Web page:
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Mongol Costume in Art A Study of Mongol Clothing in Contemporary Art

By Mistress Elizabeth Darnley, OL

There is a surprising amount of Mongol art depicting both the rulers and the more `common' man, dating from the reigns of Genghis and Khublia One of the most prolific artists was Rashid-al-Din1 a chief minister of the court of Ghazan the Reformer, who does the majority of his work after the previously mentioned great khans. Although Rashid al-Din complied his manuscripts at a later date, it is based on earlier commissions and history, allowing us to suggest the costume in the art is not representative of Ghazan's court but of earlier times. This paper will discuss a possible theory on the various pieces of primarily men's Mongol clothing based both on these art sources as well as contemporary writings of western visitors to the Mongol courts during this period of time.

"Chinggis Khan and his Sons" from a Persian Manuscript


The first world historian Rashid al-Din was born in 1247 in Hamadan (Iran). Son of a Jewish doctor he embraced Islam at the age of 30. He was a physician to the-Il-Khan Abaqa (1265-81), possibly the steward to the Il-Khan Geikhatu (1291-95), and as financial advisor to Abaqa's grandson, Ghazan (1295-1304). He was commissioned by the latter to write a history of the Mongols and their conquests, which he completed during the reign of Oljeitu (1307-16). This work, the Complete Collection of Histories (Jami' al-Tawarikh) was at the time of completion (ca, 1307) of monumental size. The Complete Collection of Histories (Jami' al-Tawarikh) is the single most comprehensive Persian source on the Mongol period.

The Theory: The Mongol Court clothing consisted of an under tunic, much like a linen shirt, but possible wool, cotton linen or silk, also possibly under trousers, trousers, a tunic with overly long sleeves which was worn bunched up at the wrists, and a short sleeved over tunic that may or may not be decorated. The outfit would be cinched by a leather belt with plaques and worn with flat toed boots.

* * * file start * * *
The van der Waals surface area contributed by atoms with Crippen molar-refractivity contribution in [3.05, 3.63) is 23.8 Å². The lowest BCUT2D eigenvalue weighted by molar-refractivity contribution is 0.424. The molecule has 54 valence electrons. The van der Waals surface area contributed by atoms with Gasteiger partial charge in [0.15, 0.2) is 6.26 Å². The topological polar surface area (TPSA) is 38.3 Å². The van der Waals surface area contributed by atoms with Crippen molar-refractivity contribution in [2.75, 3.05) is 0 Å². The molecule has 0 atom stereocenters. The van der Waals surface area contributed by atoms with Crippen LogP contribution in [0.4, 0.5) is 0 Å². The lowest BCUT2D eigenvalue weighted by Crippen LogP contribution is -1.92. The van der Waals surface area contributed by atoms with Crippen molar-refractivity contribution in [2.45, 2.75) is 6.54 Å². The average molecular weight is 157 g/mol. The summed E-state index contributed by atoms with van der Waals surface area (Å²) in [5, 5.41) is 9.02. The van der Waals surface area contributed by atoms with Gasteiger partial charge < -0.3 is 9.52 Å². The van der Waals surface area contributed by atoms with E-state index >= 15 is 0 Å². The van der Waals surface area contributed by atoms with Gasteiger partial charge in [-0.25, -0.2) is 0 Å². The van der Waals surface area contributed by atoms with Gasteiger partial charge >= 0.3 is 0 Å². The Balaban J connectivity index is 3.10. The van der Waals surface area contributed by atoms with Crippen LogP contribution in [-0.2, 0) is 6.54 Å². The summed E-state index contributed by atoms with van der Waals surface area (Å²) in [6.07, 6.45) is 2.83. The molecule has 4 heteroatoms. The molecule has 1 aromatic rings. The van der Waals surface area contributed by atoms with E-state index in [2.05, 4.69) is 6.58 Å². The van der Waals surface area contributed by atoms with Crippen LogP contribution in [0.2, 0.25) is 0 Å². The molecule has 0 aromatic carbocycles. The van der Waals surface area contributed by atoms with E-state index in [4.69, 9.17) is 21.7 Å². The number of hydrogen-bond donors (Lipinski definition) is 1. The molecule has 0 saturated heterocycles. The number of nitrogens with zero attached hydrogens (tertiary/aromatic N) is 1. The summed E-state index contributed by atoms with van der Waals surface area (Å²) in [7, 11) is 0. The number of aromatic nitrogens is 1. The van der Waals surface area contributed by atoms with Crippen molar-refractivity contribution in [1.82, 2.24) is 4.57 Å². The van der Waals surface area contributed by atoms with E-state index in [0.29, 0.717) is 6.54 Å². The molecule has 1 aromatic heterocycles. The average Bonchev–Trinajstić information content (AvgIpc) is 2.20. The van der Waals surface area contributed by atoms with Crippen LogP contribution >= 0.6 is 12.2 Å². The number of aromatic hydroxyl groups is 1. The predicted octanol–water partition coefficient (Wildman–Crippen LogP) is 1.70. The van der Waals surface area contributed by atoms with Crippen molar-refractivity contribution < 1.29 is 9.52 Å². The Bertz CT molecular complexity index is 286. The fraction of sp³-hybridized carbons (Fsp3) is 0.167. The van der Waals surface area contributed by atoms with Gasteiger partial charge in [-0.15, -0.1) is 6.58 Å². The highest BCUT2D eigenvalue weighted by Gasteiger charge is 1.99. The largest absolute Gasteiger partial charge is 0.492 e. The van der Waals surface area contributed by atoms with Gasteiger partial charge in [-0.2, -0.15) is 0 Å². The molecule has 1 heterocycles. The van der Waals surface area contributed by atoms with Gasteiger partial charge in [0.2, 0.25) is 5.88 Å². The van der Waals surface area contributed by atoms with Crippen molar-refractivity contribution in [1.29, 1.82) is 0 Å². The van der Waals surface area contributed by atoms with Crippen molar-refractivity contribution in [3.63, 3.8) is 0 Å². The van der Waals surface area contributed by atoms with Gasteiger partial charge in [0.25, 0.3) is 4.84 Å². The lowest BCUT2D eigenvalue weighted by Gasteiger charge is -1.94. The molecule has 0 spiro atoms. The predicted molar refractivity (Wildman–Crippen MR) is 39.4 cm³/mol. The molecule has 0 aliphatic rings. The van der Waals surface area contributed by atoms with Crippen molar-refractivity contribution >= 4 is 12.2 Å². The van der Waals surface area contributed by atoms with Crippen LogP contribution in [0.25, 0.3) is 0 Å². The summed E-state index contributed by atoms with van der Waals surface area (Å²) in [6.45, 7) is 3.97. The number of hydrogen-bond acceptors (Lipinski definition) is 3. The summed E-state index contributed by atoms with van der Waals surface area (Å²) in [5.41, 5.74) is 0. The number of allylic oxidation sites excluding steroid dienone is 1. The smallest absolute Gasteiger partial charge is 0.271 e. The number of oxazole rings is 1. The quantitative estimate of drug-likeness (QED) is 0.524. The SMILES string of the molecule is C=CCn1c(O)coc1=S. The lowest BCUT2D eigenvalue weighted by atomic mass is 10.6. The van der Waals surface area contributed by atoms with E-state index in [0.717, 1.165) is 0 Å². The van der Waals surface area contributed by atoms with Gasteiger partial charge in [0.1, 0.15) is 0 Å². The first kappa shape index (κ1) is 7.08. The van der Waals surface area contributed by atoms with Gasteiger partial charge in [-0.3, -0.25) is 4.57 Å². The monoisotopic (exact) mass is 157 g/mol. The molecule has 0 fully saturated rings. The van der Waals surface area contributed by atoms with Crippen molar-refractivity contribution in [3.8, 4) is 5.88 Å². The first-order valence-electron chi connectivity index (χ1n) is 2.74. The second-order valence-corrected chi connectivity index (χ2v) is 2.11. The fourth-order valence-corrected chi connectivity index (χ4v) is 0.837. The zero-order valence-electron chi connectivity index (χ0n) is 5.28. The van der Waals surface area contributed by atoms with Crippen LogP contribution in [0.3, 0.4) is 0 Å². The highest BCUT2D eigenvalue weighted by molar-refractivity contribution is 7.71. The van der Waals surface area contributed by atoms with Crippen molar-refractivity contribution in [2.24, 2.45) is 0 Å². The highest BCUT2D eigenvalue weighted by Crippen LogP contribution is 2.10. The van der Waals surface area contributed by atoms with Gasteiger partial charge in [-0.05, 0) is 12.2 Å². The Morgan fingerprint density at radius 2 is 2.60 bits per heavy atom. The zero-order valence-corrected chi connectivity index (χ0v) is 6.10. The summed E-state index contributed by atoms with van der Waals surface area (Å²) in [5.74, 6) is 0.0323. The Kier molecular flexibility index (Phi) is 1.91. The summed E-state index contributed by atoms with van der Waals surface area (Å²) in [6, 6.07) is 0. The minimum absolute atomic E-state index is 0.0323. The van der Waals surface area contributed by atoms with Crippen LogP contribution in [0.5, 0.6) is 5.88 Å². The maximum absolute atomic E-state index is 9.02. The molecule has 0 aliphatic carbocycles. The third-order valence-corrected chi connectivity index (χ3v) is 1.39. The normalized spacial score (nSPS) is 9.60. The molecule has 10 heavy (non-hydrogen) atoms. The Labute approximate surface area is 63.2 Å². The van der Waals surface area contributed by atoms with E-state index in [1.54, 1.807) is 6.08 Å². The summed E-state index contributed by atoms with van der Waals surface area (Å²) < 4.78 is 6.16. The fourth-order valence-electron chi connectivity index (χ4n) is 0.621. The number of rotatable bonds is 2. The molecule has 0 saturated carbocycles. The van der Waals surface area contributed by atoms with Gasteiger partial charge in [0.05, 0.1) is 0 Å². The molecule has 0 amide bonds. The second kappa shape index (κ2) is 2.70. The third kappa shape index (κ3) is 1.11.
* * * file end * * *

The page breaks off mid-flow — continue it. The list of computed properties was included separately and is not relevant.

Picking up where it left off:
Evidence of the Under Tunic and Possible Patterning:

"A stylized portrait said to be Hülegü, made in Iran a few centuries after his death. The Mongol conqueror is, however, dressed in typical Central Asian costume and carries a re-curved composite bow with broad-headed arrows, features that had not changed over the years. British Museum, Ms.Per.1920.9.17.130)"2 This picture best illustrates the three layers worn by this Mongolian. You can easily see the shorter sleeved over tunic which in this case fastens down the centre front, the longer sleeved under tunic which crosses over across the front and a third neckline that is almost horizontal in its neck edging. There is a Coptic shirt in the collection of the Royal Ontario Museum (910.1.9) which dates from the 10-12th century that would account for this style of neckline, including a side neck opening.


Nicolle, D. The Mongol 97

My adaptation of the ROM garment.


Man's shirt c.10-12th century.


The Under Tunic

It is pure speculation as to this cut and design but existing sources of garments of related and influenced regions suggest that it could be one possible solution to the design of this obvious bottom layer.


Burnham, Dorothy K. Cut My Cote. Pg 11

Trousers and Under Trousers